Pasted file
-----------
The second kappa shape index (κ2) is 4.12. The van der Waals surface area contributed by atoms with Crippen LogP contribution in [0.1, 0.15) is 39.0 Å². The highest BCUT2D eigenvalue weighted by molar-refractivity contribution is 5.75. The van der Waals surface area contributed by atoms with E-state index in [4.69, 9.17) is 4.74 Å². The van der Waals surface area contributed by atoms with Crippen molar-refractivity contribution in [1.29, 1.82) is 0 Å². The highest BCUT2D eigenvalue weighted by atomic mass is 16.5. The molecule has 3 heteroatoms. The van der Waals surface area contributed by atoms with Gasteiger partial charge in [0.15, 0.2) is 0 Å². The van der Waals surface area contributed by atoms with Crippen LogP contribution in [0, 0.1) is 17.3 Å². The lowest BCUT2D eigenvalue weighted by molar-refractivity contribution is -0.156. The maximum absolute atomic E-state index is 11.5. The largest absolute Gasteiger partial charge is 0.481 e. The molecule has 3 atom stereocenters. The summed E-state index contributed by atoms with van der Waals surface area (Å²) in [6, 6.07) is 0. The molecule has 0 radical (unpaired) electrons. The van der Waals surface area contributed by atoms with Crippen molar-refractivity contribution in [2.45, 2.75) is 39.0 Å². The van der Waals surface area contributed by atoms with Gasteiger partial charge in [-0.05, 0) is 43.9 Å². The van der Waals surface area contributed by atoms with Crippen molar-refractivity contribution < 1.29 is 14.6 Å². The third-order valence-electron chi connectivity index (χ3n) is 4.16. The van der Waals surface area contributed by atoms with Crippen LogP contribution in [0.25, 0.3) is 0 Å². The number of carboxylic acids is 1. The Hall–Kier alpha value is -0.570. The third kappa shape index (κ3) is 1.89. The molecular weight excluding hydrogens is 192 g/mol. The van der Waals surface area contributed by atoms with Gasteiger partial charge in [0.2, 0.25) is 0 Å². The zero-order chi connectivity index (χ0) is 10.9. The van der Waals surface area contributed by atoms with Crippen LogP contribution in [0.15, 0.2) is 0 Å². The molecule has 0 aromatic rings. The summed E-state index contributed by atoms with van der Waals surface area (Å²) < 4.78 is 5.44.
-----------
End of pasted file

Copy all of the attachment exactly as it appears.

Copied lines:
The second kappa shape index (κ2) is 4.12. The van der Waals surface area contributed by atoms with Crippen LogP contribution in [0.1, 0.15) is 39.0 Å². The highest BCUT2D eigenvalue weighted by molar-refractivity contribution is 5.75. The van der Waals surface area contributed by atoms with E-state index in [4.69, 9.17) is 4.74 Å². The van der Waals surface area contributed by atoms with Crippen molar-refractivity contribution in [1.29, 1.82) is 0 Å². The highest BCUT2D eigenvalue weighted by atomic mass is 16.5. The molecule has 3 heteroatoms. The van der Waals surface area contributed by atoms with Gasteiger partial charge in [0.15, 0.2) is 0 Å². The van der Waals surface area contributed by atoms with Crippen LogP contribution in [0, 0.1) is 17.3 Å². The lowest BCUT2D eigenvalue weighted by molar-refractivity contribution is -0.156. The maximum absolute atomic E-state index is 11.5. The largest absolute Gasteiger partial charge is 0.481 e. The molecule has 3 atom stereocenters. The summed E-state index contributed by atoms with van der Waals surface area (Å²) in [6, 6.07) is 0. The molecule has 0 radical (unpaired) electrons. The van der Waals surface area contributed by atoms with Crippen molar-refractivity contribution in [2.45, 2.75) is 39.0 Å². The van der Waals surface area contributed by atoms with Gasteiger partial charge in [-0.05, 0) is 43.9 Å². The van der Waals surface area contributed by atoms with Crippen molar-refractivity contribution < 1.29 is 14.6 Å². The third-order valence-electron chi connectivity index (χ3n) is 4.16. The van der Waals surface area contributed by atoms with Crippen LogP contribution in [0.25, 0.3) is 0 Å². The number of carboxylic acids is 1. The Hall–Kier alpha value is -0.570. The third kappa shape index (κ3) is 1.89. The molecular weight excluding hydrogens is 192 g/mol. The van der Waals surface area contributed by atoms with Gasteiger partial charge in [0.2, 0.25) is 0 Å². The zero-order chi connectivity index (χ0) is 10.9. The van der Waals surface area contributed by atoms with Crippen LogP contribution in [0.15, 0.2) is 0 Å². The molecule has 0 aromatic rings. The summed E-state index contributed by atoms with van der Waals surface area (Å²) < 4.78 is 5.44.